From alarms to music, audible signals are ever present in our everyday lives – and particularly vital to safety-critical industries such as healthcare and transport.
Now Professor of Applied Psychology, Judy Edworthy, has been recognised for her international contribution to this area by the Human Factors and Ergonomics Society.
Professor Edworthy has been selected as the recipient of the Society’s Hal W Hendrick Distinguished International Colleague Award 2020. The award has been presented for her ‘outstanding contributions to the human factors/ergonomics field’.
This award is given annually in recognition of an academic or practitioner outside of the United States (the home of the society, the largest of its kind in the world) working in the area of human factors and ergonomics who has made a lasting and notable contribution. A multidisciplinary field, human factors and ergonomics seeks to understand and optimise the relationship between people and the environments they work in, improving performance and safety.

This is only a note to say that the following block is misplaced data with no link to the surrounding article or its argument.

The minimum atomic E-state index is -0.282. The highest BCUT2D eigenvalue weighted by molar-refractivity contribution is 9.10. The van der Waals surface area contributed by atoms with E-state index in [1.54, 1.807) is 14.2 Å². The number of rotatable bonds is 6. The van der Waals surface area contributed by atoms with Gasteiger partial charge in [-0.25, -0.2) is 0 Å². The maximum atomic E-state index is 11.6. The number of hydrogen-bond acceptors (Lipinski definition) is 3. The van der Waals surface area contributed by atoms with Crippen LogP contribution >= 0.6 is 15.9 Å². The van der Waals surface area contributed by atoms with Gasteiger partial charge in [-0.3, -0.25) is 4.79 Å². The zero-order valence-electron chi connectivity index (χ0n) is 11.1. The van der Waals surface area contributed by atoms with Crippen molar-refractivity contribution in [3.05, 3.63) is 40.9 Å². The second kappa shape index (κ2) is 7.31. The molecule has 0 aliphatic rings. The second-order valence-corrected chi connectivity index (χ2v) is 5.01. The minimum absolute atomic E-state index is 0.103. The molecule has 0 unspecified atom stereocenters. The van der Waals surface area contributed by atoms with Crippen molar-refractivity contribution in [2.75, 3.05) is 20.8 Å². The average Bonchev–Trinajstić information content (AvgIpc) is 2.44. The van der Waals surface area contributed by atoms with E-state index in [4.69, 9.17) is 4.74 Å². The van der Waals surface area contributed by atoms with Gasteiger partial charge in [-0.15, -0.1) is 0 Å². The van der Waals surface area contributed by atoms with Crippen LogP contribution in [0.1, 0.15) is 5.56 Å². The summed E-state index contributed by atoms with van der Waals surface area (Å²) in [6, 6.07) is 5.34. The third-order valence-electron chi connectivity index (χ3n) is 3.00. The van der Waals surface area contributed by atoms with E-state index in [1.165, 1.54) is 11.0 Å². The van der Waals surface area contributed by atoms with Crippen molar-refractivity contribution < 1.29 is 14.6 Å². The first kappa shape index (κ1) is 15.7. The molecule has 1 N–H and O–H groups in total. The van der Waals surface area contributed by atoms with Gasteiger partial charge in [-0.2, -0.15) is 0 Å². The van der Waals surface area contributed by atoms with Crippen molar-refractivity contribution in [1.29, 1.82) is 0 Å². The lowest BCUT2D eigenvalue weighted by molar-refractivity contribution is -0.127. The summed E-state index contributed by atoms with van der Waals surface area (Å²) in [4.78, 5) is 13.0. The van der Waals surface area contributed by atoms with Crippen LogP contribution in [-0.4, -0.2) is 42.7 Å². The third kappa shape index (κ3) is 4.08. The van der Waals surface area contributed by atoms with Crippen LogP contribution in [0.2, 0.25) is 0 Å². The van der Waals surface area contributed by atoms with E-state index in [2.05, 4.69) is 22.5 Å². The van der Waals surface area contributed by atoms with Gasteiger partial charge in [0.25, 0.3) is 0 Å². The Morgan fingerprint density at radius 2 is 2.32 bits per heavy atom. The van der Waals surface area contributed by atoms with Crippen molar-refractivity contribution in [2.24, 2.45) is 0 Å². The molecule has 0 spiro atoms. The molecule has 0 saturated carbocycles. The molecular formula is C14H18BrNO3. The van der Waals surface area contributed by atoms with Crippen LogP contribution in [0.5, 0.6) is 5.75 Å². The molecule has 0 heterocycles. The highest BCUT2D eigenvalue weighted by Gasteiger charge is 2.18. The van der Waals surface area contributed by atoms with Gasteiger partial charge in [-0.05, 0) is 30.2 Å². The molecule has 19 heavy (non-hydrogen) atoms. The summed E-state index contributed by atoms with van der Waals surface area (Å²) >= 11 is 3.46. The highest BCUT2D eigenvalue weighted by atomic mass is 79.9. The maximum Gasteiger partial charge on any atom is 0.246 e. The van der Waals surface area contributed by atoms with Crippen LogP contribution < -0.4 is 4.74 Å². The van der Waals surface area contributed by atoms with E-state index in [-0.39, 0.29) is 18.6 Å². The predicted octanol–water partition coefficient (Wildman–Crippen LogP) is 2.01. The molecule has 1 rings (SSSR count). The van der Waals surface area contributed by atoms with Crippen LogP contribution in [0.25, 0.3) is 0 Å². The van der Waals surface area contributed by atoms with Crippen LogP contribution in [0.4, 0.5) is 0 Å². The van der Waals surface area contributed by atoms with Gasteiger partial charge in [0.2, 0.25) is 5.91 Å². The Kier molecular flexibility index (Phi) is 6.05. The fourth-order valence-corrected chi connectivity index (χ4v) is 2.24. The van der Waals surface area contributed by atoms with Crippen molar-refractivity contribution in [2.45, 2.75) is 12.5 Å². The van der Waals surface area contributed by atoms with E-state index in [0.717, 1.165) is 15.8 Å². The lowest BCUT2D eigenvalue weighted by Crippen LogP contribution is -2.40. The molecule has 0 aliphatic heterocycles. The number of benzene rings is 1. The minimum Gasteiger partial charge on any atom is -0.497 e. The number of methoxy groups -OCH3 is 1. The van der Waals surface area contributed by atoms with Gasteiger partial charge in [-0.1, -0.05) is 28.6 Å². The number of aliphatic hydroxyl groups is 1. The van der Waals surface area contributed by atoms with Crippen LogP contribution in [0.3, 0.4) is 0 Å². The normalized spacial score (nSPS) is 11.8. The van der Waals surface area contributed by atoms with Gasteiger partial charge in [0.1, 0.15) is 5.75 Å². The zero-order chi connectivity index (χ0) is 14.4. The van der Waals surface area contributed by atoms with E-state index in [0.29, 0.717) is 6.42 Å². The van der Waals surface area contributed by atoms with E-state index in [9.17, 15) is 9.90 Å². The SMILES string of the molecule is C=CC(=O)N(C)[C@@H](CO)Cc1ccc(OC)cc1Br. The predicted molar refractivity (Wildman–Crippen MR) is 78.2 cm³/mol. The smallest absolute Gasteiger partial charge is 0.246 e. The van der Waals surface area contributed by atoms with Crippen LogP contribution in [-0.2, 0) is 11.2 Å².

Professor Edworthy’s contribution has focused on the understanding of how sound, music, and other audible signals affect safety and work performance, across a range of safety-critical industries such as healthcare, chemical processing, nuclear power, and transport. Approaching such issues from a scientific, theory-driven way has made her work applicable in all these areas. She has recently been at the forefront of updating an international medical device safety standard with improved device alarms and guidance – see the New York Times article explaining the details of her work https://www.nytimes.com/2019/07/09/science/alarm-fatigue-hospitals.html
Professor Edworthy, whose work takes place within the Plymouth Institute of Health Research, said:
“My mission has always been to combine good theoretical work on the way we listen to sound with outcomes and impacts that are meaningful and useful in the world at large. For example, my recent work on clinical alarms will change the auditory soundscape of clinical environments for the better, affecting both clinical performance and patient safety around the world.”